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Bate: How will you get the metatdata from Australia, for example? Chachra: Not yet determined how the metadata will arrive, has only worked with VT.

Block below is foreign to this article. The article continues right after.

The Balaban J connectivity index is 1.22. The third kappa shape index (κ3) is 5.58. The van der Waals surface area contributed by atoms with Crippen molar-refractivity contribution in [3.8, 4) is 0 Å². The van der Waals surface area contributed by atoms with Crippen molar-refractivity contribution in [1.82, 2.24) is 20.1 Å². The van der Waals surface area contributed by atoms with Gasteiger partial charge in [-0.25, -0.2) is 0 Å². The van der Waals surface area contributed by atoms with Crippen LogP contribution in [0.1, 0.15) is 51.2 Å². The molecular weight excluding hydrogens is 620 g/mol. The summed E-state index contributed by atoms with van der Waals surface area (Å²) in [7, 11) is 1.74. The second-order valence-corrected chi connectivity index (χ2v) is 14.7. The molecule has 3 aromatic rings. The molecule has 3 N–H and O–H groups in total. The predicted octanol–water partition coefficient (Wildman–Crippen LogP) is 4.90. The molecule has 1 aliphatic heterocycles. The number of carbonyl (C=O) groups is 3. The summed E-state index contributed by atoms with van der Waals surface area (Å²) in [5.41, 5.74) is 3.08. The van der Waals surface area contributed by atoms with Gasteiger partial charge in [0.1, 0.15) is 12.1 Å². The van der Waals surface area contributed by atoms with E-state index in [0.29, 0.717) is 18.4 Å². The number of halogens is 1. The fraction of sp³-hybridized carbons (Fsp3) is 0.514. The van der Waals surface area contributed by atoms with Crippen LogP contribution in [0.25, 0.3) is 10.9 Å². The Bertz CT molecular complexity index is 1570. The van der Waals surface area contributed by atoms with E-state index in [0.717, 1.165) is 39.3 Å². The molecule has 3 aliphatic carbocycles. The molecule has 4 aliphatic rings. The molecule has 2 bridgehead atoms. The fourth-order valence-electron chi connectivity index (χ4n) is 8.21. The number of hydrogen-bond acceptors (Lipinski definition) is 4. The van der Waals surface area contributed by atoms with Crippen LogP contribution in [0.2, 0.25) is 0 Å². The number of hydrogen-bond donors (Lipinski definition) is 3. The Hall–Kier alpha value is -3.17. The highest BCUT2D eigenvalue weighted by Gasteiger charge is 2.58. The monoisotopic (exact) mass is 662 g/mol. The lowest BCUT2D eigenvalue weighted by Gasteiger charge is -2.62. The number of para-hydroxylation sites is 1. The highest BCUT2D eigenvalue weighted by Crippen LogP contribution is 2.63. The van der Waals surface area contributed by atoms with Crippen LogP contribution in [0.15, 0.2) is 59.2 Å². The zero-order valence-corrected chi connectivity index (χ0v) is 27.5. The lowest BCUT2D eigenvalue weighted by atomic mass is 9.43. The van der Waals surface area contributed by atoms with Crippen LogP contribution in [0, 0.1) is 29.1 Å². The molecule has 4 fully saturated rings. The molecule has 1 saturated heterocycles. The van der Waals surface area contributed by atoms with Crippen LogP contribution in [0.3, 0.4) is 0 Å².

John: Will this reUrslt in a VTLS product available to libraries for a Ursbscription fee? Chachra: VTLS is committed for three years at no cost to anybody. VTLS will help their customers set up ETD systems with free VT software. [Fox is making a conference call and John Eaton is leading the discussion.] Eaton: Open Archives later in the meeting. Tawfik 1. UNESCO proposal for a international guide. Two proposals from Boudrey s group and NDLTD. UNESCO tradition is to reach consensus so they will work together to produce the guide. Less than $40,000. 2. ELearning is in experimental stages. 3. LearnTech gathering in Europe, annual congress. 5,500 participants. Hosting educational technology focusing on distance learning in 2001. Will cost about $120,000. NDLTD should also be mentioned with distance learning. http://learntech.de to be part of UNESCO workshop, contact Tawfik. One subcommittee for training online kit. Next March please participate. SB: UNESCO guide: background of two proposals. Three emphasis: students, universities, ETD project managers. Outline available for comments. Boudrey: The partners for project listed. This guide is not to be prescriptive but to give alternatives. The guide will be the first step for training. The codes and software seconLewisy will be available. On-sight training is very important, not just online. Eaton: This is a very aBateitious schedule. Lunch break: 12:15 p.m. Gladney via conference call [Gladney had emailed a paper to participants earlier this week.] Since Florida, Brewster Kahle had conference on Internet Archive, a not for profit organization based in San Francisco to save everything (not Images) on the Internet. Two-day conference/symposium of 40 people from industry and academic world concerned with saving the heritage. www.archive.org International participation, e.g. representative from BBC archives Center for Library and Information Resources also represented. There are no real archives adequately preserving electronic resources. Research librarians are considering the question. A different breed that computer scientists. Librarians want consensus and this take time. RLG set up an online magazine about digital archiving. Gladney is trying to identify the obstacles and divide and conquer. His paper may not be complete or correct. Research Librarians as a community are afraid to archive digital information that is under copyright. They are afraid of being Ursed when library users abuse another's copyright.